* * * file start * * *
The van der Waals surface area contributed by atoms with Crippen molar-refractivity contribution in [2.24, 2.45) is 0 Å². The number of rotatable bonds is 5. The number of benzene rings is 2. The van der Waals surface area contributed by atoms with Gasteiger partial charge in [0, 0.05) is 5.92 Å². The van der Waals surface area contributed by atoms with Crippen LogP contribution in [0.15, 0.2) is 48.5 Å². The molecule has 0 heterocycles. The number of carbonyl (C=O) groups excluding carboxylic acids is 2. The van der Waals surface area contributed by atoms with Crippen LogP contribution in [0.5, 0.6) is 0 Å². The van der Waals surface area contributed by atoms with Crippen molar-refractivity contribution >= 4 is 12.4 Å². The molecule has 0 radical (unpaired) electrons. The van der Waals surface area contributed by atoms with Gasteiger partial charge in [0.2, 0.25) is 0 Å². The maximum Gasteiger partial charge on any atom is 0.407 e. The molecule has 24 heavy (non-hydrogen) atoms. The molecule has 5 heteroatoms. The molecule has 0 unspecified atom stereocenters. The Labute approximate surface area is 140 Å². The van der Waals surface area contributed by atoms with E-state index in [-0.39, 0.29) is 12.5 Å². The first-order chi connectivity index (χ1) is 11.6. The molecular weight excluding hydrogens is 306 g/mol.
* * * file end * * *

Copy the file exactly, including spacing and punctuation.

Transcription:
The van der Waals surface area contributed by atoms with Crippen molar-refractivity contribution in [2.24, 2.45) is 0 Å². The number of rotatable bonds is 5. The number of benzene rings is 2. The van der Waals surface area contributed by atoms with Gasteiger partial charge in [0, 0.05) is 5.92 Å². The van der Waals surface area contributed by atoms with Crippen LogP contribution in [0.15, 0.2) is 48.5 Å². The molecule has 0 heterocycles. The number of carbonyl (C=O) groups excluding carboxylic acids is 2. The van der Waals surface area contributed by atoms with Crippen LogP contribution in [0.5, 0.6) is 0 Å². The van der Waals surface area contributed by atoms with Crippen molar-refractivity contribution >= 4 is 12.4 Å². The molecule has 0 radical (unpaired) electrons. The van der Waals surface area contributed by atoms with Gasteiger partial charge in [0.2, 0.25) is 0 Å². The maximum Gasteiger partial charge on any atom is 0.407 e. The molecule has 24 heavy (non-hydrogen) atoms. The molecule has 5 heteroatoms. The molecule has 0 unspecified atom stereocenters. The Labute approximate surface area is 140 Å². The van der Waals surface area contributed by atoms with E-state index in [-0.39, 0.29) is 12.5 Å². The first-order chi connectivity index (χ1) is 11.6. The molecular weight excluding hydrogens is 306 g/mol.